I Stopped the Scroll :: Deleting Social Media Apps Made Me a Better Mom

Back in February, I decided that for Lent I would take a moderate break from social media. That decision came from a combination of things: an Ash Wednesday homily from a priest, an overly empathic reaction to the news cycle, and a realization that I had become more connected to my phone than the people I loved.

The priest’s Ash Wednesday words really resonated with me. “We give up a vice to find a virtue. If you give up coffee but it makes you a terrible person to be around, for goodness sakes, DO NOT give up coffee. It defeats the purpose. Do something or give up something that brings you closer to the virtues you seek.” Did he give me permission to keep drinking my three cups of coffee a day? Yes, he did. But what really spoke to me was that last line. What virtues was I seeking? My simple but complicated answer was to be a better mom, a better friend, and better partner to my husband.

And that is why I deleted Twitter and Facebook from my phone and vowed to only check Facebook at night after my kids went to bed. It was my hope that they could get the best of me during the 3.5 hours I have with them each evening after school. I kept Instagram. We all have limits.

It really was a detox process. The first few days I picked up my phone at work to check Facebook and Twitter no less than 30 times. I hadn’t even realized that it had become such a habit that I would just mindlessly go to that whenever my mind wandered. I worried a lot about what I missed out on in my news feed and in my few important groups. I would hurriedly check it after the kids went to bed, and most of the time I realized that I really hadn’t missed out on much of substance. The things that were substantial ended up being completely fine if they had to wait for me to read it.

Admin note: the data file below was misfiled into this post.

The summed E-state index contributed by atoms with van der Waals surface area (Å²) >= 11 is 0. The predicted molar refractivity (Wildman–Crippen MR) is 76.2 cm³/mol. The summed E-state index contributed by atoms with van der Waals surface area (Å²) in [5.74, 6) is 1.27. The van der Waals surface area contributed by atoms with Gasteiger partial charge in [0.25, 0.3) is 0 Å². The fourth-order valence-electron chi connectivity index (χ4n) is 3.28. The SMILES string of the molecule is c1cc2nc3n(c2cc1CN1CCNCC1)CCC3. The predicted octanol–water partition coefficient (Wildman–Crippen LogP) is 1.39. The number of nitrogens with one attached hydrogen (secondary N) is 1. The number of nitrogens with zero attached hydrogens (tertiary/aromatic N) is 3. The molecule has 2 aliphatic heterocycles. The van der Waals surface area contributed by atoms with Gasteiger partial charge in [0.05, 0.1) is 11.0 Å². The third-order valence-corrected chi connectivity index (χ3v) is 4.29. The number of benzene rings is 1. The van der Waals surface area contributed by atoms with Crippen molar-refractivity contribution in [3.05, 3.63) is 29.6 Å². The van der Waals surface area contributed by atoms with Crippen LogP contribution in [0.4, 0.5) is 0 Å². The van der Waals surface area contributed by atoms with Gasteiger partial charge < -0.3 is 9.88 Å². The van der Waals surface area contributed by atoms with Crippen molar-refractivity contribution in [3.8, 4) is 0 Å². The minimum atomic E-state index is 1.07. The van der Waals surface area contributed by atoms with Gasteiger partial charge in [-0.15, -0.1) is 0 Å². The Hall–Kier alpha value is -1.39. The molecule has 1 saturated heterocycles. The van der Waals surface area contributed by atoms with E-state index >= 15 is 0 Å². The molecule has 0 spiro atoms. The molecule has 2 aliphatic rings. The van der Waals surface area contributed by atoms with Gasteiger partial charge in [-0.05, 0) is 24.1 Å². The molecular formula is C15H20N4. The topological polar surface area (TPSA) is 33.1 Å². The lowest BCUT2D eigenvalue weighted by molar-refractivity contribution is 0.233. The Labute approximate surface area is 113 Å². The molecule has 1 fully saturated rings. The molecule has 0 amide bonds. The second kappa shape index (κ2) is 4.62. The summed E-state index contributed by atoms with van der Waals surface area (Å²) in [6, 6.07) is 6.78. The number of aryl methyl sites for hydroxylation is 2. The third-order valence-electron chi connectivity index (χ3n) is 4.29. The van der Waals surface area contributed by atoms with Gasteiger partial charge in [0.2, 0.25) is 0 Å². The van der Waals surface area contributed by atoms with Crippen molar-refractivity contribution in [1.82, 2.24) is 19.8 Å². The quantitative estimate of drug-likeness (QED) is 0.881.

It got easier. My family was happier. I had more patience because I wasn’t devoting my brain power to whatever thing I happened to read when I was supposed to be doing something else. I read more actual books. We all snuggled more. I paid more attention, and in turn, so did they. I wasn’t using up my empathy on some scrolled story I read—instead I was using it on my family. That is not to say that the goings-on of the world that Facebook and Twitter expose me to aren’t worthy of my empathy; but if my end goal is to send empathetic and kind kids out into the world, I need to start by extending more empathy and kindness in my own home first. Bringing myself close to a virtue I seek and all that.

As more time passed, funny things started to happen. Some days I didn’t feel the need to check it at all. I often went days without checking. I stopped feeling like I was missing out. I was getting more stuff done at work. The world didn’t end. No one got mad at me for missing something they posted online.

After six months of happy appdetoxification, I put the Facebook app on my phone again for most of the month of August to do social media for two big events. And to no one’s surprise, I went right back to being addicted to it. I hated it. I was grumpier, I checked out from my family more often, and I felt disconnected from everything, even though I was supposed to be more connected. I snapped at everyone more. I felt heavier with the weight of all of the extra junk I was taking in during my endless scrolling. I wanted to be free again, but I didn’t (don’t) have the willpower to just not pick up the phone and scroll mindlessly. It sounds so ridiculous typed out, but it’s true.

The irony is not lost on me that if you’re reading this, it’s likely linked from Facebook. But if you’re feeling drained and disconnected, I’m here to say that yes, a social media detox is scary, FOMO is real, and maybe you think you can’t go without it. But you can, and everyone may be happier for it. You never know until you try.

I’m off to go delete apps from my phone.

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